Why Big Motor Insurance Fraud Claims Have Been Silently Considered
On July 5, Big Motor admitted that it had filed fraudulent insurance claims, and on July 18, the full text of the investigation report by the third-party committee was made public. Then, on July 25, President Kaneshige and others suddenly held a press conference and announced the resignation of President Hiroyuki Kaneshige and Vice President Koichi Kaneshige. Shinji Izumi (Senior Managing Director) was named the new president, and Kunimitsu Ishibashi (Director, General Manager of Sales Division, Store Development Division) was named the new vice president.
In the fall of 2021, a tip-off from a Big Motor employee revealed that the company had been charging insurance companies more for car repairs than the actual cost, under the direction of a supervisor, and padding the bill. The non-life insurers on the side that was charged with the fraudulent insurance claims, which had a quota of around ¥140,000, are furious with Big Motor and are demanding that the padded claims be returned. Big Motor has already begun making restitution to the non-life insurers.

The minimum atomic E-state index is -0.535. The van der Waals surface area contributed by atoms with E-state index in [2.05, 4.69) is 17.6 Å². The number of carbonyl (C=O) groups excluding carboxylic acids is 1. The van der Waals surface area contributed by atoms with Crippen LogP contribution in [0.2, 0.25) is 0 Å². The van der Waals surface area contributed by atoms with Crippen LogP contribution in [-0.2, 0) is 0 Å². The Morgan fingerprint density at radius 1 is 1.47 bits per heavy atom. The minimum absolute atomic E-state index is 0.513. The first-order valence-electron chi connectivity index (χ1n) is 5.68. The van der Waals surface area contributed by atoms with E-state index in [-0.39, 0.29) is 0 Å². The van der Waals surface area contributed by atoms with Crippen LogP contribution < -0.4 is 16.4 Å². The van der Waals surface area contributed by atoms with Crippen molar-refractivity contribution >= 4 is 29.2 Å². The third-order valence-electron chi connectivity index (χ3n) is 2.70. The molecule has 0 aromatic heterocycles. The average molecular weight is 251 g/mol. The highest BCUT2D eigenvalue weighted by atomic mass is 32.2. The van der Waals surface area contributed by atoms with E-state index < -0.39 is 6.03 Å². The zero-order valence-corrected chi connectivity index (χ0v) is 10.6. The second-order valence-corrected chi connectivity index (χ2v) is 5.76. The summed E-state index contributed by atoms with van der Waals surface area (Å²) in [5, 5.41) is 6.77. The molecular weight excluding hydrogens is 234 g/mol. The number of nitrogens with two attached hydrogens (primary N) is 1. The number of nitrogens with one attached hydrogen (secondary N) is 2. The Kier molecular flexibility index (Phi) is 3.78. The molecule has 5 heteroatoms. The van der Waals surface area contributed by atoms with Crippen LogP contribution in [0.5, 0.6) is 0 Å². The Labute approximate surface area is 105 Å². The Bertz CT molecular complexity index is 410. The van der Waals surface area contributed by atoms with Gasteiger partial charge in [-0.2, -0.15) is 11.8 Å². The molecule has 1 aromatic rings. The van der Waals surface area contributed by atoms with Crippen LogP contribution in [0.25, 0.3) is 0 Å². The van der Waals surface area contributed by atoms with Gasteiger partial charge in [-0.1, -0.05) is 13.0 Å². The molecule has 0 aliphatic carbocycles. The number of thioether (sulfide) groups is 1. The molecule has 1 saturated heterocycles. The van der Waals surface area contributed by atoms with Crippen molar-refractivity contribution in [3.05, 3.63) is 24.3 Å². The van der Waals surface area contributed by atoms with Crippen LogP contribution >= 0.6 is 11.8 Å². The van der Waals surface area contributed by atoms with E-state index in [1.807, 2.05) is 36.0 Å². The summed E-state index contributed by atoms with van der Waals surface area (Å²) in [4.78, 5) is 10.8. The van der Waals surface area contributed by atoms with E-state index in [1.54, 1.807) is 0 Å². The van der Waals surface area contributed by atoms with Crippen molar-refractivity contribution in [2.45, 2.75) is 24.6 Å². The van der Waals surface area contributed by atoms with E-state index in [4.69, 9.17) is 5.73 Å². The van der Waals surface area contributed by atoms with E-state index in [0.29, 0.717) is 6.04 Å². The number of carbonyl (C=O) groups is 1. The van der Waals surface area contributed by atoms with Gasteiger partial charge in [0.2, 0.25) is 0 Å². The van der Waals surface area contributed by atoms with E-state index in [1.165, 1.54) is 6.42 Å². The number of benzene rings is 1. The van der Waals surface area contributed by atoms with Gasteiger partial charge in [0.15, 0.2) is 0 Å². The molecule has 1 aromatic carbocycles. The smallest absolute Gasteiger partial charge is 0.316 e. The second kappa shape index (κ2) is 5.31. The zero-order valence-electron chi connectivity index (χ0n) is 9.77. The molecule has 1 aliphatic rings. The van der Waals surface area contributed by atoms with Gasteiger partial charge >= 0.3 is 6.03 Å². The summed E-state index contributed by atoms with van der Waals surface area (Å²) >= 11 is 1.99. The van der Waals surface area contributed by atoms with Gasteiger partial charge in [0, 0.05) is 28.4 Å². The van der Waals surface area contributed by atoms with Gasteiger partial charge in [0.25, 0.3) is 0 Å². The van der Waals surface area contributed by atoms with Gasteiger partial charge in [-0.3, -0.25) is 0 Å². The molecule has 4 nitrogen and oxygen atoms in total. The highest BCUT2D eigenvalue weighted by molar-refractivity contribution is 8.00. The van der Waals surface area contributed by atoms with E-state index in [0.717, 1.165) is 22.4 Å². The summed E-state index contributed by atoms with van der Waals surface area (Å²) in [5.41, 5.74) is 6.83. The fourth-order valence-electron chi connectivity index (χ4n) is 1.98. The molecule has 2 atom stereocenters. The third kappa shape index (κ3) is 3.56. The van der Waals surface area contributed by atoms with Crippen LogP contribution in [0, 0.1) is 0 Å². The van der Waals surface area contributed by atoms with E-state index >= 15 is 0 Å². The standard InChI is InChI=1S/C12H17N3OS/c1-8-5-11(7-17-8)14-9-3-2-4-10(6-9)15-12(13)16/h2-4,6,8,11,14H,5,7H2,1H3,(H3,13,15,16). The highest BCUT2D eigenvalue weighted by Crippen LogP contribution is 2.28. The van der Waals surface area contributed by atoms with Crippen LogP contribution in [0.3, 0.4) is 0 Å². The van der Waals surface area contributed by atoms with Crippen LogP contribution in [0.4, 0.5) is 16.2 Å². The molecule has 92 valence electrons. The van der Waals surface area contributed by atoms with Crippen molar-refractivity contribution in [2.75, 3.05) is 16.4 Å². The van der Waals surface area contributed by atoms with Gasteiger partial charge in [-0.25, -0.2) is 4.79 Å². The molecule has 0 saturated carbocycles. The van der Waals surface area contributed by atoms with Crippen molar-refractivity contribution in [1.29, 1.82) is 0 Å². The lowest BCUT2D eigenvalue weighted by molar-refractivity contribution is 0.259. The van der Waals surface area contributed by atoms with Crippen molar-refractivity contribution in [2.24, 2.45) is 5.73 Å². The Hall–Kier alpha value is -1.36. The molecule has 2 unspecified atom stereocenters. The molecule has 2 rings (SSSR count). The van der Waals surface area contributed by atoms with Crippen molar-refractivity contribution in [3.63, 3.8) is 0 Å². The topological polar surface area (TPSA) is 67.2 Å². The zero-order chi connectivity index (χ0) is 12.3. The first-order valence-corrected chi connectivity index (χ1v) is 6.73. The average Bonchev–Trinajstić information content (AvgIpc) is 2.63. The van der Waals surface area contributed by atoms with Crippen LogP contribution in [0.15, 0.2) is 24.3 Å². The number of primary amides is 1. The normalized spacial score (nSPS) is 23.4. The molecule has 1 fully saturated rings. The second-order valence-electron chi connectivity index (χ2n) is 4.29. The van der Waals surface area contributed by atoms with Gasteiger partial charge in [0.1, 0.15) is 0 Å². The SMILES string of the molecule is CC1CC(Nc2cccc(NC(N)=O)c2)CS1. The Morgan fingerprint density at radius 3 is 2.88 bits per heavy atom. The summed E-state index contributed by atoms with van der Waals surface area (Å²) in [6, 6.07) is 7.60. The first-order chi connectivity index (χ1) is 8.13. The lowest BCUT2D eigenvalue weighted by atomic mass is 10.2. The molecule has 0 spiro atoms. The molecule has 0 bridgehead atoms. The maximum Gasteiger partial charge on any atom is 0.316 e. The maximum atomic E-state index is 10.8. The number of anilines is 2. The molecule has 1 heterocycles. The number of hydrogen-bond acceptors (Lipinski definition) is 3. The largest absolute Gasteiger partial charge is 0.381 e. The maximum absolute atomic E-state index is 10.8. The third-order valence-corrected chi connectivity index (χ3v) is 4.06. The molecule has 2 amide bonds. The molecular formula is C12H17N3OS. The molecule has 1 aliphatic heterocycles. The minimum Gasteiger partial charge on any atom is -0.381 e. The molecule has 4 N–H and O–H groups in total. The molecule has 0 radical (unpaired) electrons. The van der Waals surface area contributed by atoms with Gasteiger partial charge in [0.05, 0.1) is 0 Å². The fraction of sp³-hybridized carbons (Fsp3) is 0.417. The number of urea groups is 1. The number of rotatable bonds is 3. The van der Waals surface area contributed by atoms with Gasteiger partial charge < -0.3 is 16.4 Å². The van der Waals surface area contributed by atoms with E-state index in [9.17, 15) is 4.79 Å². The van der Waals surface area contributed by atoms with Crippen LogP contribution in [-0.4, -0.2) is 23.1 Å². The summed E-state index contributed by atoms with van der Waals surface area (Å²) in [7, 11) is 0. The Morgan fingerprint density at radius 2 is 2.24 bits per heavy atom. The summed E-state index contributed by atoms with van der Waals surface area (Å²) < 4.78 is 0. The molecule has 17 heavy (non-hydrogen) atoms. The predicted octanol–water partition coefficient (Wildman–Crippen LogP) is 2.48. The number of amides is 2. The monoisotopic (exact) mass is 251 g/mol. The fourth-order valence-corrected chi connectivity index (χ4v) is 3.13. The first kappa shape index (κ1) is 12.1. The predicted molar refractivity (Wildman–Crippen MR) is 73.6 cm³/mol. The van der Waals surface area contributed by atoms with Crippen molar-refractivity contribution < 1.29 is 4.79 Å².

On the surface, it appears that the non-life insurers are the “victims,” but there is a growing number of people on the ground who are wondering, “Didn’t they realize that the claims were fraudulent? However, the number of people saying that they were aware of the fraudulent claims was steadily increasing, and even so, the fact that they were not strictly enforcing the law was revealed.
Interviews with related parties revealed that over the past five years alone, the total amount of fraudulent claims by multiple companies, including padded claims, is said to be close to 10 billion yen. Naturally, they knew about it and “tacitly approved” of it.